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 Steven Hallam

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Talk Title:
Metabolic Interaction Networks for the Whole Community

Date/Time:
Thursday, October 14, 2010, 6:00 pm

Affiliation:
Department of Microbiology and Immunology , University of British Columbia

URL:
Steven Hallam

Abstract:
Environmental genomics captures the diversity and dynamics of naturally occurring microbial communities. The metabolic potential of an organism or community can be inferred from primary sequence information with the aid of computational methods that assemble or cluster contiguous reads, search for patterns or motifs representing genes, and reconstruct metabolic pathways based on known biochemical rules. One of the emerging concepts in environmental genomic data analysis is the distributed nature of metabolic transformations mediated by diverse microbial partners linked together in syntrophic or substrate dependency relationships. Understanding how distributed metabolic networks link microbial activity with biogeochemical cycles has emerged as a fundamental scientific problem guiding the peer efforts of scientists and engineers around the world. Although, new sequencing technologies are rapidly expanding our capacity to explore the microcosm, there are a number of computational and analytical challenges that limit full data utilization and interpretation. Here we explore the development of a novel analytic pipeline that adopts Pathway Tools (http://bioinformatics.ai.sri.com/ptools/ptools-overview.html) to metabolic reconstruction of microbial community interaction networks. Pathway Tools is a reusable, production-quality software environment for creating and managing pathway/genome databases (PGDBs) and predicting metabolic pathway interaction networks for these PGDBs using a highly curated database of metabolic pathways and components representing all domains of life (MetaCyc). Unlike the Kyoto Encyclopedia of Genes and Genomes (KEGG), MetaCyc emphasizes core microbial metabolism including biogeochemically relevant pathways.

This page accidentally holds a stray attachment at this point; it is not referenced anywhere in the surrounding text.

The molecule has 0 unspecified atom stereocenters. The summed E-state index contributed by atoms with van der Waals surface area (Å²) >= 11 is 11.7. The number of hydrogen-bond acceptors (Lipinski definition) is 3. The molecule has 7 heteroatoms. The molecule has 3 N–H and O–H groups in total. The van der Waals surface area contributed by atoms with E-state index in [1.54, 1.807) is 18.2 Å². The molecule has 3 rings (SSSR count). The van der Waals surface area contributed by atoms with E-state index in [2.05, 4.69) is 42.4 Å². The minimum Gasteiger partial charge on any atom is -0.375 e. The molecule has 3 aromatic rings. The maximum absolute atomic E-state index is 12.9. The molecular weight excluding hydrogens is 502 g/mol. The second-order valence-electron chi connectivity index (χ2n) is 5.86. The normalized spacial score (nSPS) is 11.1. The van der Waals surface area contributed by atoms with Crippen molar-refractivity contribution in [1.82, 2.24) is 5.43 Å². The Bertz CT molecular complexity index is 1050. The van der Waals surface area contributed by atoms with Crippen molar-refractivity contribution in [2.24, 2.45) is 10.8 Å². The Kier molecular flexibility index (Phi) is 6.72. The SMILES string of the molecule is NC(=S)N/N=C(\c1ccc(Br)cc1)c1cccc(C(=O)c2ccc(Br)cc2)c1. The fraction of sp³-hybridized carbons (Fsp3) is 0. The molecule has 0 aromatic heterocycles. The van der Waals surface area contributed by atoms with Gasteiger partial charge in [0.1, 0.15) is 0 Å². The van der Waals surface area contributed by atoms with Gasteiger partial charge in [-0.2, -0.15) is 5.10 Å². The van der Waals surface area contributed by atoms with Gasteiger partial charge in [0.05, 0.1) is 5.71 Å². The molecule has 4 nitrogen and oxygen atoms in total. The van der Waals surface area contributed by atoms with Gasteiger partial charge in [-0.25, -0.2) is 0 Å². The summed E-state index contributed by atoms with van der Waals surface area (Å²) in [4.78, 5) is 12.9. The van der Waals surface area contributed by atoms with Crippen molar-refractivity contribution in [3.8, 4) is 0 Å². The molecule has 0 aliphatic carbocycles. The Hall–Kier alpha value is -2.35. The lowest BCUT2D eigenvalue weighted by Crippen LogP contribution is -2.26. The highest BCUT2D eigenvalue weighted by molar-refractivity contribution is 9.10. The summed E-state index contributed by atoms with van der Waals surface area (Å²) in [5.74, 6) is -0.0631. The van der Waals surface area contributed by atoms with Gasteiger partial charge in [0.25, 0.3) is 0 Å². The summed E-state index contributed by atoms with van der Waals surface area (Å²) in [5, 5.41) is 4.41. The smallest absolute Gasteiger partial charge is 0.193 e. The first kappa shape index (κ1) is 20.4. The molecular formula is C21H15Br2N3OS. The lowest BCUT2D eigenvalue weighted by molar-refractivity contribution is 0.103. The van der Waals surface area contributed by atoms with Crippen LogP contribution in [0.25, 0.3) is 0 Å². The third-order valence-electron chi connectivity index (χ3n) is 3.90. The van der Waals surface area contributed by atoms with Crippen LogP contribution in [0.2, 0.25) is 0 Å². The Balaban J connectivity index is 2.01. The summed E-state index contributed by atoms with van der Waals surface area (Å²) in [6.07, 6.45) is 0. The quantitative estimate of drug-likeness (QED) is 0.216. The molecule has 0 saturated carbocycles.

Please note:
Trainees are invited to meet with the VanBUG speaker for open discussion
of both science and career paths. This takes place 4:30-5:30pm in either
the Boardroom or Lunchroom on the ground floor of the BCCRC

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Introductory Speaker:
Denil Wickrama, MSc Candidate, Jones Lab, Genome Science Centre, BCCA

Title:
Mapping putative regulatory regions in breast cancer using histone H3K4 mono-methylation in multiple breast cancer cell lines

Presentation:
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